Published on October 10, 2014 by Rohan Fernando
Everybody talks about interactive reports and everyone wants to develop and implement them, but no one has thought through all the challenges in getting that done. We have had many discussions with our clients on interactive reports for some time now and have had the privilege of hearing the needs from our clients first hand. Most ideas we hear start with the many bells and whistles, but most existing solutions as well as client ideas seem to be missing one thing – clear presentation of the client’s investment argument.
Interactive reports, in simple terms, involve taking your investment thesis online and making it accessible via the internet as well as interactive for the viewer to play around with. There are many elements that an analyst will want to show as an interactive component on any given medium. One of the most compelling is the sensitivity analysis, which has an underlying financial model that the analyst has defined and which is something clients would love to see. Just as the lyrics of a song define the depth of an artist or the way the frame of a painting defines the painting’s place in a gallery, it is the financial model that defines the reality of the analyst’s ideas. The financial model is what is used to provide the building blocks of the researcher’s investment thesis. That’s why sell-side firms recruit the best-rated analysts and pay Wall Street-level salaries to analysts so they can come up with the best models to justify revenues, other earnings drivers and better estimates, predictions or forecasts.
Many analysts would love to have parts of their models accessible to their key clients. They would love the idea of clients being able to interact with the model that the analyst has defined and elicit further discussion. However, these days, most banks appear to have adopted solutions that focus more on the bells and whistles and less on customised insights. The analyst models have lost their priority. True alpha hunters are forced to choose from standardised templates with fancy user interfaces. Creating such fancy user interfaces is challenging because all analyst models are unique. As such, some of the digitalisation solutions provide a generic model that can generate the most eye-catching user interface but is really just a proxy model that the solution has defined to bridge the real analyst model with the user interface. Consequently, the unique models that each analyst has defined get converted into a generic model just because it needs to be converted to an eye-catching user interface. If the sensitivity analysis works on a proxy model, which is common to any scenario, and has only predefined drivers in it, then why do banks need to hire the best-rated analysts by paying millions. They can simply hire an average analyst and ask them to model the company by using a template that the research digitalisation solution has defined; by doing so, it would not be necessary to convert the analyst model to a generic model.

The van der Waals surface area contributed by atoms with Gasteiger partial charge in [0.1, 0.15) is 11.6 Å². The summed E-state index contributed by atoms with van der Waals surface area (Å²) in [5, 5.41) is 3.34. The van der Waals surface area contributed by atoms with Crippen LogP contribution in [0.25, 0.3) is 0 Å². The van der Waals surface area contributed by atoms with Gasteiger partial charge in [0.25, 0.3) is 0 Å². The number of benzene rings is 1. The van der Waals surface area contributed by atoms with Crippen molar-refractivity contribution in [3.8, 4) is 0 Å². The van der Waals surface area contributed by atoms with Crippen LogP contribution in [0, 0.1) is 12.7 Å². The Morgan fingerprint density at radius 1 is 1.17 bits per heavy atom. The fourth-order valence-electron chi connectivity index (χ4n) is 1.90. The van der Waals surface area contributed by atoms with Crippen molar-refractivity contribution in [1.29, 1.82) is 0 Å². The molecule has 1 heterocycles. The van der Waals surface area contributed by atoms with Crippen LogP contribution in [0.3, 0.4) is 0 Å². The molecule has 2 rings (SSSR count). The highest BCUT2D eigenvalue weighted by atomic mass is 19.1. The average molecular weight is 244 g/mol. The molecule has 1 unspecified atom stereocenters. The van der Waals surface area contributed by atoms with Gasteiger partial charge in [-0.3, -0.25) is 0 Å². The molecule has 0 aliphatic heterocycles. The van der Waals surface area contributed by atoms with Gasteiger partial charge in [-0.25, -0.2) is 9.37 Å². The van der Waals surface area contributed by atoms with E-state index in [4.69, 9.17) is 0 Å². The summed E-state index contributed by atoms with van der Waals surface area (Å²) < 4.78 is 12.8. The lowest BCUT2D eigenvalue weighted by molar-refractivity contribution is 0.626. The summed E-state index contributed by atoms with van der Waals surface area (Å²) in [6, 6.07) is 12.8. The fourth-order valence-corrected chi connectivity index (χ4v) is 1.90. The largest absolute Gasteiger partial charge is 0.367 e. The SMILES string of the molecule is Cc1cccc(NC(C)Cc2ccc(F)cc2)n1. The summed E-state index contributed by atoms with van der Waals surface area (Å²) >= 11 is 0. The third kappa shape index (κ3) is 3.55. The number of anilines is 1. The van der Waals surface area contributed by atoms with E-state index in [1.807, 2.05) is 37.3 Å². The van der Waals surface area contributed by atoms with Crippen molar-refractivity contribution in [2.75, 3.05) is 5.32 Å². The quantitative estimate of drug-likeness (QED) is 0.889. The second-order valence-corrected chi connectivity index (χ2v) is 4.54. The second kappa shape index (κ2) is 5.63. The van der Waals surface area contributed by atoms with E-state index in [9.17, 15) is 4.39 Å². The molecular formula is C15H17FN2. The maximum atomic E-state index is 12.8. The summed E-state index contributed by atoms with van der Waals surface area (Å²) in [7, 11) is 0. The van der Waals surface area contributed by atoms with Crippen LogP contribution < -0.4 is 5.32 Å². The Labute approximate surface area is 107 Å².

As far as we see, the main challenge is in providing a solution that can give a user access to the actual model that the analyst has defined. So, while the user interface needs to be eye catching, it also needs to reflect what the analyst wants his clients to see as well as the solution that clients want to see. Today investors will like the idea of having nice user interfaces where they can see a lot of interactive components as they see it as a unique offering. However, sooner or later, most banks will provide such interactive components and investors will then begin to mandatorily require banks to provide such offerings. At that point, when investors start to use the interface, they will question the underlying model once they start to notice that it might not be the actual model that the analyst talks about via the phone.
As research digitalisation is a new and hot phenomenon, many people are fascinated by nice responsive interfaces, but it is only later that the real problem crops up. That is why our research is more focussed towards bringing the actual analysis model interactive on web without defining a model which is couple with the user interface and which needs the analyst model converted to the underline proxy model. Our research is, therefore, more focussed on a dynamic user interface that can generate interactive components for any unique model defined by an analyst. This is because we believe our solutions should not overlook the effort that an analyst has expended on his model and we must highlight the value of the analyst model, rather than anything else.
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About the Author
Rohan helps Acuity Knowledge Partners Colombo identify technologies and involve in-system designing and implementation. He has over 9 years of experience in software development covering multiple domains with a special passion towards the capital markets domain. Previously, Rohan worked at Virtusa Pvt Ltd. and James Finlays.
Rohan holds a Master of Science in Enterprise Application Development from Sheffield Hallam University, a Bachelor of Science (Hons) in Information Technology from Middlesex University and is pursuing a PhD in Information Technology at Management and Science University, Malaysia.
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